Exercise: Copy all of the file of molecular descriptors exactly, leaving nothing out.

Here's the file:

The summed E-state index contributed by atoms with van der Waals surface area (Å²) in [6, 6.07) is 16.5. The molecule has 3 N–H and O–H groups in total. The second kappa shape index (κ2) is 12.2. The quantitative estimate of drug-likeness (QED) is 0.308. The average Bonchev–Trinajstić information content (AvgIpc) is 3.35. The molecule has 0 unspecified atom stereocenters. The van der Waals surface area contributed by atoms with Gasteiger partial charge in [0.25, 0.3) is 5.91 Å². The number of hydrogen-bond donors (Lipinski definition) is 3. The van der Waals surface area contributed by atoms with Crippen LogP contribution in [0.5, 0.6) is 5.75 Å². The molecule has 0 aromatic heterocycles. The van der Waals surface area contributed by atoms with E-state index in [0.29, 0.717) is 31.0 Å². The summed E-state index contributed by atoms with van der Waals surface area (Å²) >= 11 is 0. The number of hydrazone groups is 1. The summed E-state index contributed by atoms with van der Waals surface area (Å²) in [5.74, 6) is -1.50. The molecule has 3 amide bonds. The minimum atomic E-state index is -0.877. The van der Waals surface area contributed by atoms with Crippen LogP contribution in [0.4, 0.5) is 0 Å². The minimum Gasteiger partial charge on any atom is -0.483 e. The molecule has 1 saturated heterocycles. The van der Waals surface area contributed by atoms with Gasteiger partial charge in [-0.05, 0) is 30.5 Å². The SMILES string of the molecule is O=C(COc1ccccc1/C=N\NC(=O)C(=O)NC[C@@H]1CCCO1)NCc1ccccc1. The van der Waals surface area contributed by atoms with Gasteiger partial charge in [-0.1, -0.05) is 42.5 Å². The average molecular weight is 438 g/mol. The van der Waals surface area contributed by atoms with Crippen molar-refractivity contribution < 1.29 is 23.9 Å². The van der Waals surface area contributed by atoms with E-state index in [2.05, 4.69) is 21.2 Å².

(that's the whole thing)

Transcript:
The summed E-state index contributed by atoms with van der Waals surface area (Å²) in [6, 6.07) is 16.5. The molecule has 3 N–H and O–H groups in total. The second kappa shape index (κ2) is 12.2. The quantitative estimate of drug-likeness (QED) is 0.308. The average Bonchev–Trinajstić information content (AvgIpc) is 3.35. The molecule has 0 unspecified atom stereocenters. The van der Waals surface area contributed by atoms with Gasteiger partial charge in [0.25, 0.3) is 5.91 Å². The number of hydrogen-bond donors (Lipinski definition) is 3. The van der Waals surface area contributed by atoms with Crippen LogP contribution in [0.5, 0.6) is 5.75 Å². The molecule has 0 aromatic heterocycles. The van der Waals surface area contributed by atoms with E-state index in [0.29, 0.717) is 31.0 Å². The summed E-state index contributed by atoms with van der Waals surface area (Å²) >= 11 is 0. The number of hydrazone groups is 1. The summed E-state index contributed by atoms with van der Waals surface area (Å²) in [5.74, 6) is -1.50. The molecule has 3 amide bonds. The minimum atomic E-state index is -0.877. The van der Waals surface area contributed by atoms with Crippen LogP contribution in [0.4, 0.5) is 0 Å². The minimum Gasteiger partial charge on any atom is -0.483 e. The molecule has 1 saturated heterocycles. The van der Waals surface area contributed by atoms with Gasteiger partial charge in [-0.05, 0) is 30.5 Å². The SMILES string of the molecule is O=C(COc1ccccc1/C=N\NC(=O)C(=O)NC[C@@H]1CCCO1)NCc1ccccc1. The van der Waals surface area contributed by atoms with Gasteiger partial charge in [-0.1, -0.05) is 42.5 Å². The average molecular weight is 438 g/mol. The van der Waals surface area contributed by atoms with Crippen molar-refractivity contribution < 1.29 is 23.9 Å². The van der Waals surface area contributed by atoms with E-state index in [2.05, 4.69) is 21.2 Å².